Saudi Arabia's oil minister on Tuesday denied the surge in oil prices reflects a shortage of crude on the market but said the kingdom is committed to tapping excess supplies if needed.
The 12-nation Organization of the Petroleum Exporting Countries has so far held its official output quotas unchanged, even as massive protests across the oil-rich Middle East have pushed global oil prices to their highest levels since late 2008. An uprising in OPEC member Libya has stoked supply concerns, increasing pressure on the producer bloc to pump more to ease prices.
The oil minister of OPEC kingpin Saudi Arabia, Ali Naimi, said the oil market remains well-supplied. In an interview with the Saudi state news agency, he reiterated the kingdom's stance that the spike in oil costs stems more from financial speculation and unwarranted investor sentiment than industry fundamentals.
"The Kingdom of Saudi Arabia has long been committed to promoting market stability in the interest of both producers and consumers, and in support of global economic growth and development," Naimi told the Saudi Press Agency.
At the same time, he signaled the kingdom is prepared to act if needed, saying it has 3.5 million barrels a day of spare capacity that could be brought online.
"Time after time we have delivered on that commitment by tapping our additional crude oil production capacity when supply conditions warranted, and Saudi Arabia will continue to reliably meet the world's petroleum needs," he added.
Earlier in the day, Naimi's counterpart in Kuwait told reporters that some OPEC member states, which together produce about 35 percent of the world's oil, had begun informal talks about how to address the price increase.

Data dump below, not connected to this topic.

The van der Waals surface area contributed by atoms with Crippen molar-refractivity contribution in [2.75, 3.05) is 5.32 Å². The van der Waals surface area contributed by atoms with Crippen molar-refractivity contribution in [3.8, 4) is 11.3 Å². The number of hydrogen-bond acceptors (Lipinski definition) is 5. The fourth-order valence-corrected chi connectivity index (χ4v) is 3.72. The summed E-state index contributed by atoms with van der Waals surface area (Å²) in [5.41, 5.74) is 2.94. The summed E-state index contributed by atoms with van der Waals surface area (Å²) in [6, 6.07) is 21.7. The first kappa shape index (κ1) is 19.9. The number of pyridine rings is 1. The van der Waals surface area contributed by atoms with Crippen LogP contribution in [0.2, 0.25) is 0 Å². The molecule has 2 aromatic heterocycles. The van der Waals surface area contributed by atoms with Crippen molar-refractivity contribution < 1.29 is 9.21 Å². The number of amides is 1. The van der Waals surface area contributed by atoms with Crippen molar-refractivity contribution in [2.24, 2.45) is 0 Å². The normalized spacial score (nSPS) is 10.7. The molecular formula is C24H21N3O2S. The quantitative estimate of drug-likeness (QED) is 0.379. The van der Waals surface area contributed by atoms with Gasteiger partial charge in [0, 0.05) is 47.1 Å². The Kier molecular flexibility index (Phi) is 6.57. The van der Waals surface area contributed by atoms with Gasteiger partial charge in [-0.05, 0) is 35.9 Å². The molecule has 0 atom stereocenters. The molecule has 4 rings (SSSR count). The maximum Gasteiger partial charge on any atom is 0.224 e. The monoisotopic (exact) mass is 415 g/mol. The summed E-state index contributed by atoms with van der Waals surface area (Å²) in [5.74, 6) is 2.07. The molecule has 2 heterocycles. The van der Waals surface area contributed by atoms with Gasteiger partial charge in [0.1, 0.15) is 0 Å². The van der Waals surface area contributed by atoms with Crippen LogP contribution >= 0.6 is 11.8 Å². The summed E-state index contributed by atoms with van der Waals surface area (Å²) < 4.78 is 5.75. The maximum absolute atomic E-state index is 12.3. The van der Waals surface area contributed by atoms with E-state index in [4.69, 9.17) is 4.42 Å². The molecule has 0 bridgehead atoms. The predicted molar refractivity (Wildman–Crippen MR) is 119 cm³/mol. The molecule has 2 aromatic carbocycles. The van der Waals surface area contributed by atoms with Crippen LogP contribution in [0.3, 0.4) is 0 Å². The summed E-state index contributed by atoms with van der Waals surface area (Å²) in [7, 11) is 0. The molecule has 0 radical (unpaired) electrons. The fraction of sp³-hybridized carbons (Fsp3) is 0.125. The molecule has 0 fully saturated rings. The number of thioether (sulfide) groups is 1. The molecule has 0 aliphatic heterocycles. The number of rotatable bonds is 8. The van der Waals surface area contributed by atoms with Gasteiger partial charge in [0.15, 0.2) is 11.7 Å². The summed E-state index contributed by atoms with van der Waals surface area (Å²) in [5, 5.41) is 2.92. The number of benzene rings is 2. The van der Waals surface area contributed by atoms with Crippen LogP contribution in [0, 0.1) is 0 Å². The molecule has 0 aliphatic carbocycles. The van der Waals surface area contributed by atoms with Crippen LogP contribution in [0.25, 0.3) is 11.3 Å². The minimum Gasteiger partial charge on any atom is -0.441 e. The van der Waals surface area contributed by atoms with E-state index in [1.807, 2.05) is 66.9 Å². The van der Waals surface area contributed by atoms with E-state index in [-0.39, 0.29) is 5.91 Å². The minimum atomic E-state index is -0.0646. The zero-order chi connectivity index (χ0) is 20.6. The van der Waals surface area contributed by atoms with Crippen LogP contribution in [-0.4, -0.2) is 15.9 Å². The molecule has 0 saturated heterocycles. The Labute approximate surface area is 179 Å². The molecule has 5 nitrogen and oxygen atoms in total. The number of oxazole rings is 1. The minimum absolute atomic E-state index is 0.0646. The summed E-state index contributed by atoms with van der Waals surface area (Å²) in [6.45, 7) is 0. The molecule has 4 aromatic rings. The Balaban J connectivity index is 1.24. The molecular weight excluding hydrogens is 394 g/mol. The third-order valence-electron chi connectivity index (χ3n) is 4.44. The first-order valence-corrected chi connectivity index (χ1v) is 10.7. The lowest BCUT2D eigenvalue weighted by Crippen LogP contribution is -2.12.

Kuwaiti oil minister Sheik Ahmed al-Abdullah al-Sabah said OPEC members haven't decided whether the surge warrants an emergency meeting to adjust the group's output quotas.
"We are in consultation, but we have not decided which direction," he said, without providing details of the talks or where they might lead.
Kuwait for now is sticking to its previously agreed quota levels. "We didn't increase," al-Sabah said.
Oil prices hovered near $104 a barrel Tuesday, down from the nearly $107 a barrel struck the previous day, crude's highest level since Sept. 26, 2008. The rapid rise is translating into higher fuel prices.
OPEC is not scheduled to meet again formally until June 8 in Vienna.
Several members of the group routinely produce more than their allotment. The temptation to cheat and pump more rises along with prices.
Iran, OPEC's No. 2 producer, currently holds OPEC's rotating presidency. Its support would likely be crucial in pulling together an emergency meeting but that could be hard to come by, said U.K.-based industry analyst John Hall.
"Iran probably couldn't increase output even if it wanted to," so it is content to let prices remain high, Hall said.
Oil inventories in developed nations remain high. But traders are concerned that the unrest that has ravaged Libya will spread to other major producers, particularly Saudi Arabia, which has witnessed only a handful of small protests so far. Pro-reform protesters are calling for wider demonstrations in Saudi Arabia this week.
Naimi's comments echo those made by smaller producer Qatar on Monday. Its energy minister, Mohammed bin Saleh al-Sada, denied there was a supply shortage and said "stocks are at a healthy level for the consumer." He added that OPEC is closely monitoring the situation and stands ready to act.
"From what we know, a number of countries are happy to check the market if there is any shortage," he said.
Libya sits atop Africa's largest proven reserves of conventional crude, and produces about 1.5 million barrels per day. But the fighting between anti-government rebels and forces loyal to leader Moammar Gadhafi has battered production, lowering output by more than half, according to many estimates.
Saudi Arabia has been increasing its output to offset the Libya export slump.
© Copyright 2017 The Associated Press. All rights reserved. This material may not be published, broadcast, rewritten or redistributed.